During my marriage, I resigned myself to my reality: that I would not have the kind of partnership that I had dreamed of, unless God did a miracle. And since, for my sanity, I had stopped praying or hoping for that, I’ve been living with this reality for a very long time now.

And then I got divorced. And a very big part of me assumed I would be single for the rest of my life.  Again, I had resigned myself to that. And I tamped down any desire for that partnership. And I lived my life the fullest way I knew how.

I mothered, and I was a friend, and found a church, and I spoke, and wrote books and blogs, and led small groups, and tried to reach out to other hurting women, and I went on bike rides and to concerts and girls’ night outs, and to Michigan and California and New York, and did my own grocery shopping and…you get the picture.

I lived my life.

I was grateful for my life. For the new deep peace and relational and circumstantial calm that filled practically every crevice of this existence that was now mine.

In other words, I was doing just fine before he came along, thankyouverymuch. I was going to be single. And I would be okay.

But then I met him. And my heart cracked wide open, unexpectedly, and let him in.

And now, well…the bear has been officially poked and then woken up and no amount of tranquilizer darts can make him go back into hibernation, I’m finding.

Because what I had with that good man was a small taste of partnership. And now I know that I very officially want that.  He woke something up in me, which is both a gift and yet simultaneously is driving me mad.

But here’s the thing. I think, sometimes, when you don’t have something that you want, you make it bigger than it really is.  And I am allowing this desire for partnership to become an entity all to its own. It’s as if sadness and loneliness now hover around me like enemies that I just can’t shake, no matter what I do, no matter how much I pretend.

Or, as I told a girlfriend, I can’t seem to get my heart back (at least, the version of it that I’m comfortable with).

And I don’t want to be that lonely longing girl. Because here’s why. I fear if I indulge myself in this want, this craving for covering that a good partner could bring…if I long too intensely…that one of three things will happen:

1) I will come across as totally desperate to any potential suitors and scare the living daylights out of him/them. (Lord, help him/them.)

2) Out of desperation, I will settle. (Breathing? Check. Awesome, let’s do this.)

3) God won’t give it to me to teach me a lesson. (I know, nice.)

(Which all of this leads to begging the question: am I forever broken/needier than the next woman or was I created to long for this particular kind of partnership that I caught a glimpse of? The old Beth would’ve blamed this whole thing on my wounded heart and called it a day; but the more I hear from other women, the more I think this is innate. So I’m going with that.)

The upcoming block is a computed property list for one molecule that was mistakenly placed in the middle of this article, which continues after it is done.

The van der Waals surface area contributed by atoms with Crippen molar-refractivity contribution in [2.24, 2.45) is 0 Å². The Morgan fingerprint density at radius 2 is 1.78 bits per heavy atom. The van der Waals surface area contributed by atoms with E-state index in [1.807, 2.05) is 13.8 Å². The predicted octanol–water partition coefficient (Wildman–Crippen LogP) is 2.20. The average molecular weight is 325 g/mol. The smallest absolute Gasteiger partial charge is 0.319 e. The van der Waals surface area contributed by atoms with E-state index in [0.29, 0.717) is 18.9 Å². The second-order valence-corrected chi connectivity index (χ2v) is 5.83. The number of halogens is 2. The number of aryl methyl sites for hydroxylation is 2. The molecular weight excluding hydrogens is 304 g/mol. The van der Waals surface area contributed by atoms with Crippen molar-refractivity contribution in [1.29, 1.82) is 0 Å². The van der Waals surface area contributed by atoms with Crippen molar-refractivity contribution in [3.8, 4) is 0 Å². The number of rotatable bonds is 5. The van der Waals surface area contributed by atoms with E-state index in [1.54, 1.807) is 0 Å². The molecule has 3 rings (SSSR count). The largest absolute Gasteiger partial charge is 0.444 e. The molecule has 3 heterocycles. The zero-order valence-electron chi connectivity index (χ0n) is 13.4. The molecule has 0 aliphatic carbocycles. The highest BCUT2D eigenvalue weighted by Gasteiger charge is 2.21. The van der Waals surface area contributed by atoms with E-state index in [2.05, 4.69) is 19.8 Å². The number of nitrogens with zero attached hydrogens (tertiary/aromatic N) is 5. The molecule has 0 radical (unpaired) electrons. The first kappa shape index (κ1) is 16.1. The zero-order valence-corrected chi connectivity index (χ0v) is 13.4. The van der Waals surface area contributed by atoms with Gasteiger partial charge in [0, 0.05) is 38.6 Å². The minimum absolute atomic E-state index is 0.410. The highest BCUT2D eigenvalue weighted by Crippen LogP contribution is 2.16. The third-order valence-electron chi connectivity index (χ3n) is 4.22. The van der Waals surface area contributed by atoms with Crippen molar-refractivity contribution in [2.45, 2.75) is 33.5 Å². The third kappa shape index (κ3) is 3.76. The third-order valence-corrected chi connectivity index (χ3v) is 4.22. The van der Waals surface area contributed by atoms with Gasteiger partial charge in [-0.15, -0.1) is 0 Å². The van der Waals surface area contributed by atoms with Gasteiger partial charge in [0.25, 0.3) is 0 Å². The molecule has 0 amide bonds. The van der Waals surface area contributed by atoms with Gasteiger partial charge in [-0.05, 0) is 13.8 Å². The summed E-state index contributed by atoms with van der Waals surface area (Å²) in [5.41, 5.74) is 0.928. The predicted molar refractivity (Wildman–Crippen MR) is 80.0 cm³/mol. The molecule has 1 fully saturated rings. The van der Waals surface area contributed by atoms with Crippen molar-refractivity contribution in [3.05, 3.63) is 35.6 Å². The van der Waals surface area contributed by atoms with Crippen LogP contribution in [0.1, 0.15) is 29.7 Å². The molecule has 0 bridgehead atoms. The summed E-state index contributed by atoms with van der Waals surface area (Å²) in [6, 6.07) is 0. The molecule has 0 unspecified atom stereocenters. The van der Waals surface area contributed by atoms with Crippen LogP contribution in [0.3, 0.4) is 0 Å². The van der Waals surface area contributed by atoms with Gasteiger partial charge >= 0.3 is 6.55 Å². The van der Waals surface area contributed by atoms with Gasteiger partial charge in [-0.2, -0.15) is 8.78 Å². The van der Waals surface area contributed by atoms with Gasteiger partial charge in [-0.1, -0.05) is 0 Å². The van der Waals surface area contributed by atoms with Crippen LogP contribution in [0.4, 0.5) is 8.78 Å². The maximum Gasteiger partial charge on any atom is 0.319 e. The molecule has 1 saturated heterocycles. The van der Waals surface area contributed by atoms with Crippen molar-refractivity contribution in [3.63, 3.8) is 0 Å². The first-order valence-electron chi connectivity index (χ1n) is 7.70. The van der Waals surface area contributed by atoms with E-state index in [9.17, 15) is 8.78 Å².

And so I do what I know to do, which feels like almost nothing anymore these days: I beg Jesus to help me and heal me and make me whole.  And I ask him that when I hear from him – in any form – that I listen and believe it and let it sink down deep. Like when I read this today:

Blessed is the {woman} who trusts in Him; there is no want for {she} who fears Him. {She} who seeks the Lord [I’m totally trying!] shall not lack any good thing.  –Psalm 34:8,9,10

Which is beautiful, and made me gasp at its intimacy, except that I know this means spiritual things and not physical/emotional/human things necessarily. So then I come to him again in my fullest heart honesty and tell him this:

Fact: I miss him. Fact: I’m doing my best to let him go and move on. And I’m getting there. Fact: I want a husband. Fact: But not just any husband, I want a really good husband. Fact: I want to be a really good wife to someone.

So, Jesus, please do one of these two things: Bring me the right man (now-ish). {insert sheepish grin} Or lessen my desire for this invisible man. Or, yuck, teach me to keep living (as well as I can) with this as-of-yet-for-forty-three-plus-years unmet desire and loneliness. I need healing.

Yes, I need healing. And, Jesus, I want my heart back.



If this post encouraged you, you would benefit from “Unraveling: Hanging onto Faith through the End of a Christian Marriage”, found here or “Living through Divorce as a Christian Woman”, found here.


Life isn't always how we want it. When change seems elusive, and we're stuck in old routines, a gentle push or some self-reflection can make a difference. Let these questions be that nudge to get you moving.

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